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As many others I've been in a crazy search for a good OpenGL ES 2.0 tutorial. But I seem to have tasted any available but I'm still not confident. I know that 1.1 has a fixed pipeline whereas 2.0 leaves everything upon the programmer's taste. So I thought I might learn lights, textures and stuff from 1.1 tutorials and then after learning those concepts I can do all the stuff that's not provided as ready functions manually using shaders. DO you think I'm on a right way or should I stop?

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"I can do all the stuff that's not provided as ready functions manually using shaders": Regarding this, note that once you enable shaders, you have to handle everything yourself. You can't utilize the fixed pipeline and add a little bit extra on top. Once you enable a shader for a specific batch, you have to do everything in shader (transform, lighting, texturing, etc). You can still render some objects with shaders and some without, but for those where you enable shaders, you're on your own. –  Tim May 7 '12 at 17:53
I don't mean to write everything in 1.1 and then start using shaders. I just want to understand the way OpenGL ES. After all, don't fixed functions do something like shaders behind the scenes? Isn't the main difference between 1.1 and 2.0 is that the former let's you do only predetermined effects while the latter open's the door to do whatever you want in whatever way? –  Mike JM May 7 '12 at 18:01
What Tim's saying is that it's effectively a waste of time to learn how OpenGL ES 1.1 handles lighting, material properties, etc. because you can't really bring any of that across to 2.0. You'll be rolling your own shaders for this, and 1.1 doesn't really expose how it does things behind the scenes. –  Brad Larson May 8 '12 at 14:14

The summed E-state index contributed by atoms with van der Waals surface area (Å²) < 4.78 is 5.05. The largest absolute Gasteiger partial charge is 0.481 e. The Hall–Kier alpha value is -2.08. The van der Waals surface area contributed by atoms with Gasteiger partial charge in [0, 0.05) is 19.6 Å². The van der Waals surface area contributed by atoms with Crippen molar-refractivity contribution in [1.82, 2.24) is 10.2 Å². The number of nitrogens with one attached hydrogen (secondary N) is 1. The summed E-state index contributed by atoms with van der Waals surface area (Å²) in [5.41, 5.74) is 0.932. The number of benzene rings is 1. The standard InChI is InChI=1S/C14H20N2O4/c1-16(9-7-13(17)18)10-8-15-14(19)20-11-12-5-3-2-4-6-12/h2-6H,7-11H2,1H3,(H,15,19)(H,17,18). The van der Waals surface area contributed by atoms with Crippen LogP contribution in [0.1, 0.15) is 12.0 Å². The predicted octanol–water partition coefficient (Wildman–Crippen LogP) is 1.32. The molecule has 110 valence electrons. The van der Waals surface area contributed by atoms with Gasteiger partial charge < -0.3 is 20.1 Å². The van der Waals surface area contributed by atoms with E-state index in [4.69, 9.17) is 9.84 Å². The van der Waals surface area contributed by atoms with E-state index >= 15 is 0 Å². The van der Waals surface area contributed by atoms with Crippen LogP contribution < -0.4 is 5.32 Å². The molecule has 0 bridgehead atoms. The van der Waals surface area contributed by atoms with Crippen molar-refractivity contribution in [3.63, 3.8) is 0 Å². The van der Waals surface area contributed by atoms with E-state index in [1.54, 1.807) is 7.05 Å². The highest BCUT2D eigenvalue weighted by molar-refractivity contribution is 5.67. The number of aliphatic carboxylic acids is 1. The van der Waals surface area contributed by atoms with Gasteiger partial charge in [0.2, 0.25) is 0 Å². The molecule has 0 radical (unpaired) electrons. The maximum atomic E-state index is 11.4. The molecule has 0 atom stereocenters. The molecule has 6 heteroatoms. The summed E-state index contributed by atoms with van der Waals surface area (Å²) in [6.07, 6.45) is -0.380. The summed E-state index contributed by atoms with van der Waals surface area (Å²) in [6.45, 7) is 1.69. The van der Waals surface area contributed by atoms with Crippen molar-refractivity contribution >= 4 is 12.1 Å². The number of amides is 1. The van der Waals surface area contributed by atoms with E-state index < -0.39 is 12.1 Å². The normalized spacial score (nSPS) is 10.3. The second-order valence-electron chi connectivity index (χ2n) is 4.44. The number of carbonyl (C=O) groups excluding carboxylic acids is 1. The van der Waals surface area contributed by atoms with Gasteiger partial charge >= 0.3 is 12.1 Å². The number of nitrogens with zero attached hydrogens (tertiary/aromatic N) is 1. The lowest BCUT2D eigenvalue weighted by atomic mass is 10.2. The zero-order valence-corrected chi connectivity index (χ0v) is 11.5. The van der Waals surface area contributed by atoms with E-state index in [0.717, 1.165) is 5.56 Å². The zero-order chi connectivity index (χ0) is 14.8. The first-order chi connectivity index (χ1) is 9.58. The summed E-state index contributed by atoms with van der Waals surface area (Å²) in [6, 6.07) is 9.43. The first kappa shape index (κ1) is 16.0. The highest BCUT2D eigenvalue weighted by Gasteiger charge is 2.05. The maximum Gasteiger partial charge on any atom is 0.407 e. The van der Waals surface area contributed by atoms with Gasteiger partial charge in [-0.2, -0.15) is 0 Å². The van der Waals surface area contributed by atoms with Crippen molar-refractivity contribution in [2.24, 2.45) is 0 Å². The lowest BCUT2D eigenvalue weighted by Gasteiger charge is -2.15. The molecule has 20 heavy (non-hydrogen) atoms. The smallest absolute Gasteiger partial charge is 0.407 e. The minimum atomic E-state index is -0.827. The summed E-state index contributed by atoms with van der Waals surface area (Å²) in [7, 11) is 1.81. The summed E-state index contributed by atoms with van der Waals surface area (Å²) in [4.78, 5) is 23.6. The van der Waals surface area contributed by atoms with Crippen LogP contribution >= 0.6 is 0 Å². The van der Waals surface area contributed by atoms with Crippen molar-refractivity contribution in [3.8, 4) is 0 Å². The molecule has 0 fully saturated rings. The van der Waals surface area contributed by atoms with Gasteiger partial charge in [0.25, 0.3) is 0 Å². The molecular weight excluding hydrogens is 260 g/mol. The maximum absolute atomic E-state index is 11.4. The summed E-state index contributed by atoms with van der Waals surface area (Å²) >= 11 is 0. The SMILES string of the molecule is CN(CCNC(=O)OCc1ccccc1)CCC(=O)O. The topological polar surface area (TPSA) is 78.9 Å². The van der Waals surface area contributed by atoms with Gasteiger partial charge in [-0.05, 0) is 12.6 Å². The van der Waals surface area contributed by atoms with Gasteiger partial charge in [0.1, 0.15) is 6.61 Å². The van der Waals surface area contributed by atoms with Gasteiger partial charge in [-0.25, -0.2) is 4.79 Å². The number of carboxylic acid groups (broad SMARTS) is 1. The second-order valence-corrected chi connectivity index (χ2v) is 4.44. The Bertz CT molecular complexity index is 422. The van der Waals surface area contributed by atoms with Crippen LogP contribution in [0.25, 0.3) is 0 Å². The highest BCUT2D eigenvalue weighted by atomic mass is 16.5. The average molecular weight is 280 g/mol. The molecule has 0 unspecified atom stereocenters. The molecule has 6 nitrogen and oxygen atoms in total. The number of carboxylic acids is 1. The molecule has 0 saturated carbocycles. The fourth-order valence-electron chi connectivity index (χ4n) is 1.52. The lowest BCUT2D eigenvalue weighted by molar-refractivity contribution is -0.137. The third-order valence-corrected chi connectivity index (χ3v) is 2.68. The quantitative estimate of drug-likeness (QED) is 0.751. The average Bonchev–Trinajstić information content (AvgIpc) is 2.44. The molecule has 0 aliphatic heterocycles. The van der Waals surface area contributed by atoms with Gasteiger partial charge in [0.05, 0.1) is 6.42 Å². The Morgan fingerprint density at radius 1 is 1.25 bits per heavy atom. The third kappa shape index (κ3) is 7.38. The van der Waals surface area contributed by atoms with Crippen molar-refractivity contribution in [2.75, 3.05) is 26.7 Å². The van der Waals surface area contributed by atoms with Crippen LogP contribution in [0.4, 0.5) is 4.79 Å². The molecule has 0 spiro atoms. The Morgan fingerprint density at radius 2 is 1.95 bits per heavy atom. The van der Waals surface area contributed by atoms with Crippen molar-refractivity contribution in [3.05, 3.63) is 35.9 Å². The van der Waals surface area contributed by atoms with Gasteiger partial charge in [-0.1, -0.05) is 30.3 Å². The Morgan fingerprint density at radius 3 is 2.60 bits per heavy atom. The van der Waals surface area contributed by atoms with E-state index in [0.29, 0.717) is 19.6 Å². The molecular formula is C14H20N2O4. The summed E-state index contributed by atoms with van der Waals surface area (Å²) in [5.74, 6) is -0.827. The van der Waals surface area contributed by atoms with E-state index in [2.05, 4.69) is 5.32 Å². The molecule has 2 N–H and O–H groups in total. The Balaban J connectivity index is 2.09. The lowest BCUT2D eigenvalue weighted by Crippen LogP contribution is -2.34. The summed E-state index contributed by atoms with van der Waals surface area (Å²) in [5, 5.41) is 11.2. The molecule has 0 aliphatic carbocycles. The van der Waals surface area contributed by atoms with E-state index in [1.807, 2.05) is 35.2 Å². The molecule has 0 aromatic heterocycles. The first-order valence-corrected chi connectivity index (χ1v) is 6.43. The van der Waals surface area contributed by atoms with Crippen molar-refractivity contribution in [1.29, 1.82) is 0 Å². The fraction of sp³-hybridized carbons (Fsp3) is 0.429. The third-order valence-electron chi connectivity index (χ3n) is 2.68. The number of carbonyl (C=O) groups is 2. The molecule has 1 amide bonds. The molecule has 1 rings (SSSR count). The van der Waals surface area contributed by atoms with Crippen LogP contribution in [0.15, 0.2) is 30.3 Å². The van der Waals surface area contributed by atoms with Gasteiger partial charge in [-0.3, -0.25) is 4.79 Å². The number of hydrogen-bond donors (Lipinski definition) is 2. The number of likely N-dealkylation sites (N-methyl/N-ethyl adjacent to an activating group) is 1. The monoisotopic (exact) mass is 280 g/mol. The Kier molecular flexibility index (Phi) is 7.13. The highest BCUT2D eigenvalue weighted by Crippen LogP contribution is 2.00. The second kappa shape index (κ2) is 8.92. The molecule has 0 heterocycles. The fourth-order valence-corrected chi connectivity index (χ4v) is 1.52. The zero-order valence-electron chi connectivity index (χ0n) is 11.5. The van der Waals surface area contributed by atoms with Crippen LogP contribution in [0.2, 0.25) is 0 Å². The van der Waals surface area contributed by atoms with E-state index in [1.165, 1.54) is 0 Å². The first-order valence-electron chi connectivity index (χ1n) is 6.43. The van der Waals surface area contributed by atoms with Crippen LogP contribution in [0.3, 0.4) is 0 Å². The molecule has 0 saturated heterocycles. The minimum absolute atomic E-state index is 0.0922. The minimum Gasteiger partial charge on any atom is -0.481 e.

Many extensions (that was ended with EOS) became in standard =)) –  geek May 9 '12 at 20:31

1 Answer 1

up vote 3 down vote accepted

Your question is a little more subjective, so my answer will necessarily contain personal opinions, but I believe that it is no longer useful to start learning OpenGL ES with 1.1 and that people should start with 2.0. On iOS, the number of active devices in the field that can't handle 2.0 is estimated to be somewhere less than 5% (based on sales, the highest this number could possibly be is 16%). I can't speak to Android statistics, because I've had a harder time pinning down numbers there due to the diversity of available hardware, but that also appears to be very much in 2.0's favor.

When it comes to the technical side of things, I don't think there is much to be gained by learning 1.1 first, because you'll end up tossing a lot of that out the window when moving to 2.0. There isn't much of a point in learning the specific API calls to set up lights and material properties in 1.1 when you'll have to create your own shader programs to do this in 2.0. You don't really gain any insight into how these lights, etc. work in the fixed function pipeline of 1.1, because that just acts like a black box. When it came time for me to move to 2.0, I found that I didn't really understand what had been calculated for me in 1.1, so I didn't gain much from experience with the older API.

The things that are the same between the two can be learned just as well from starting with 2.0.

One large advantage that 1.1 has over 2.0 is the availability of sample code and tutorial material. However, that's getting better over time as people migrate to the new API, and I describe some of the best material I've found on the topic (with an emphasis on iOS) in this answer. As I indicate there, I taught classes on both 1.1 and 2.0 that can be found for free on iTunes U. The course notes for that link to several simple 2.0 examples I assembled to demonstrate how to replicate 1.1 capabilities. I also talk about how to transition some 1.1 code to 2.0 in this answer (the PowerVR reference I link to there is particularly good for showing how 1.1 effects can be generated in 2.0 shaders).

Personally, I feel much more at home with OpenGL ES 2.0 than I ever did with 1.1, in large part because I feel the 2.0 API is much simpler. I don't have to remember all of the commands to set up my scene in just the right way, and what I can and cannot do with the API. I just write simple GLSL code to do what I want.

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Thanks, Brad. You are on time as you have always been. I totally agree with you about more feeling home with 2.0. –  Mike JM May 10 '12 at 6:28

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